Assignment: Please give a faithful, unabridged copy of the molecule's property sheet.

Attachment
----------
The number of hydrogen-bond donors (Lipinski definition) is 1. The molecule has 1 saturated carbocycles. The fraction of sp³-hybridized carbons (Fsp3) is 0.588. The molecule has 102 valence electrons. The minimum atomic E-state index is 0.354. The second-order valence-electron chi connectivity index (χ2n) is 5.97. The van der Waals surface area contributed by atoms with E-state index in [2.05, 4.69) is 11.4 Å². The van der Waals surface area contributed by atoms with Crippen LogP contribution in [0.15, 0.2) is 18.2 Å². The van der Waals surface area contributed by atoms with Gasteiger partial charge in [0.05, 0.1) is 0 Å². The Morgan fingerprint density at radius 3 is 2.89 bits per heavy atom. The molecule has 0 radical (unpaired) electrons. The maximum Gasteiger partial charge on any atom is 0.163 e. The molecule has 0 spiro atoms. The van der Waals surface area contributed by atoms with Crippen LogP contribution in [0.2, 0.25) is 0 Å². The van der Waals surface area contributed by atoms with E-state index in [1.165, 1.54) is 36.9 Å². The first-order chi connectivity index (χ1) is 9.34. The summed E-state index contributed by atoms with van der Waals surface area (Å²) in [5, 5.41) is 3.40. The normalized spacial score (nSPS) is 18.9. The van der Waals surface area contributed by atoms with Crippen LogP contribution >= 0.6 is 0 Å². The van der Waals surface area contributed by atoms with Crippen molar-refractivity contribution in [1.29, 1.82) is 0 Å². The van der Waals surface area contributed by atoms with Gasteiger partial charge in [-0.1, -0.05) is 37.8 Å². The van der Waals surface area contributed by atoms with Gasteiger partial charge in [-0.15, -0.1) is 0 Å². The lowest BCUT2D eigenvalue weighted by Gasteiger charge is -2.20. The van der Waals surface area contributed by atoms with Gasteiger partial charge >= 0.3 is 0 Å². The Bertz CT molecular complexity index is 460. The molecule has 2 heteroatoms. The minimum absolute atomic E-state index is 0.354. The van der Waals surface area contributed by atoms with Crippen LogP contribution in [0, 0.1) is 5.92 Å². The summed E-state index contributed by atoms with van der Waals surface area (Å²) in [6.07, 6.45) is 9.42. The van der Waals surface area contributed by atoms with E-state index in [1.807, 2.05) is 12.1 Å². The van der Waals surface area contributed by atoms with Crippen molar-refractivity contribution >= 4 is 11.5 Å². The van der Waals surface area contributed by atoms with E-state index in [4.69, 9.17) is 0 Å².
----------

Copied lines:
The number of hydrogen-bond donors (Lipinski definition) is 1. The molecule has 1 saturated carbocycles. The fraction of sp³-hybridized carbons (Fsp3) is 0.588. The molecule has 102 valence electrons. The minimum atomic E-state index is 0.354. The second-order valence-electron chi connectivity index (χ2n) is 5.97. The van der Waals surface area contributed by atoms with E-state index in [2.05, 4.69) is 11.4 Å². The van der Waals surface area contributed by atoms with Crippen LogP contribution in [0.15, 0.2) is 18.2 Å². The van der Waals surface area contributed by atoms with Gasteiger partial charge in [0.05, 0.1) is 0 Å². The Morgan fingerprint density at radius 3 is 2.89 bits per heavy atom. The molecule has 0 radical (unpaired) electrons. The maximum Gasteiger partial charge on any atom is 0.163 e. The molecule has 0 spiro atoms. The van der Waals surface area contributed by atoms with Crippen LogP contribution in [0.2, 0.25) is 0 Å². The van der Waals surface area contributed by atoms with E-state index in [1.165, 1.54) is 36.9 Å². The first-order chi connectivity index (χ1) is 9.34. The summed E-state index contributed by atoms with van der Waals surface area (Å²) in [5, 5.41) is 3.40. The normalized spacial score (nSPS) is 18.9. The van der Waals surface area contributed by atoms with Crippen LogP contribution >= 0.6 is 0 Å². The van der Waals surface area contributed by atoms with Crippen molar-refractivity contribution in [1.29, 1.82) is 0 Å². The van der Waals surface area contributed by atoms with Gasteiger partial charge in [-0.1, -0.05) is 37.8 Å². The van der Waals surface area contributed by atoms with Gasteiger partial charge in [-0.15, -0.1) is 0 Å². The lowest BCUT2D eigenvalue weighted by Gasteiger charge is -2.20. The van der Waals surface area contributed by atoms with Gasteiger partial charge >= 0.3 is 0 Å². The Bertz CT molecular complexity index is 460. The molecule has 2 heteroatoms. The minimum absolute atomic E-state index is 0.354. The van der Waals surface area contributed by atoms with Crippen LogP contribution in [0, 0.1) is 5.92 Å². The summed E-state index contributed by atoms with van der Waals surface area (Å²) in [6.07, 6.45) is 9.42. The van der Waals surface area contributed by atoms with E-state index in [1.807, 2.05) is 12.1 Å². The van der Waals surface area contributed by atoms with Crippen molar-refractivity contribution >= 4 is 11.5 Å². The van der Waals surface area contributed by atoms with E-state index in [4.69, 9.17) is 0 Å².